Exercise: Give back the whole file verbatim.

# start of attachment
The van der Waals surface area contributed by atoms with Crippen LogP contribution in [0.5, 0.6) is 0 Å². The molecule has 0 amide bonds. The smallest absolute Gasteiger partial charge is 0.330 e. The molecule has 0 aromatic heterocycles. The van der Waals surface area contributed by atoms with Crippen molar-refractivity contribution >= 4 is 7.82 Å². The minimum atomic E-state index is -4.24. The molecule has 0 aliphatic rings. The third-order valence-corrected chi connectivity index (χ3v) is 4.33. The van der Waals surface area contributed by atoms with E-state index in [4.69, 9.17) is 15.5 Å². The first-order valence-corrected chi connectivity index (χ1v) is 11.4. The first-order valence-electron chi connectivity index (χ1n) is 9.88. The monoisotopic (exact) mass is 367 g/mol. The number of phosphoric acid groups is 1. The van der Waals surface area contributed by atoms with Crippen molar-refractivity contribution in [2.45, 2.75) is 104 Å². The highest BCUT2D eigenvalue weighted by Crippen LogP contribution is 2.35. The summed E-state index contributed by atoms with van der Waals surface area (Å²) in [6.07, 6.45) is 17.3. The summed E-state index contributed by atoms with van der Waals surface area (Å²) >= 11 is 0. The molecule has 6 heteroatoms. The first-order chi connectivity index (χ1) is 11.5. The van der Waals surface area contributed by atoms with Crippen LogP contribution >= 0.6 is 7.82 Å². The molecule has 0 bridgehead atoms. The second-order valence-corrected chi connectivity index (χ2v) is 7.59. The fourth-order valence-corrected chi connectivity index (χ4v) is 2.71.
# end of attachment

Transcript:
The van der Waals surface area contributed by atoms with Crippen LogP contribution in [0.5, 0.6) is 0 Å². The molecule has 0 amide bonds. The smallest absolute Gasteiger partial charge is 0.330 e. The molecule has 0 aromatic heterocycles. The van der Waals surface area contributed by atoms with Crippen molar-refractivity contribution >= 4 is 7.82 Å². The minimum atomic E-state index is -4.24. The molecule has 0 aliphatic rings. The third-order valence-corrected chi connectivity index (χ3v) is 4.33. The van der Waals surface area contributed by atoms with E-state index in [4.69, 9.17) is 15.5 Å². The first-order valence-corrected chi connectivity index (χ1v) is 11.4. The first-order valence-electron chi connectivity index (χ1n) is 9.88. The monoisotopic (exact) mass is 367 g/mol. The number of phosphoric acid groups is 1. The van der Waals surface area contributed by atoms with Crippen molar-refractivity contribution in [2.45, 2.75) is 104 Å². The highest BCUT2D eigenvalue weighted by Crippen LogP contribution is 2.35. The summed E-state index contributed by atoms with van der Waals surface area (Å²) in [6.07, 6.45) is 17.3. The summed E-state index contributed by atoms with van der Waals surface area (Å²) >= 11 is 0. The molecule has 6 heteroatoms. The first-order chi connectivity index (χ1) is 11.5. The van der Waals surface area contributed by atoms with Crippen LogP contribution >= 0.6 is 7.82 Å². The molecule has 0 bridgehead atoms. The second-order valence-corrected chi connectivity index (χ2v) is 7.59. The fourth-order valence-corrected chi connectivity index (χ4v) is 2.71.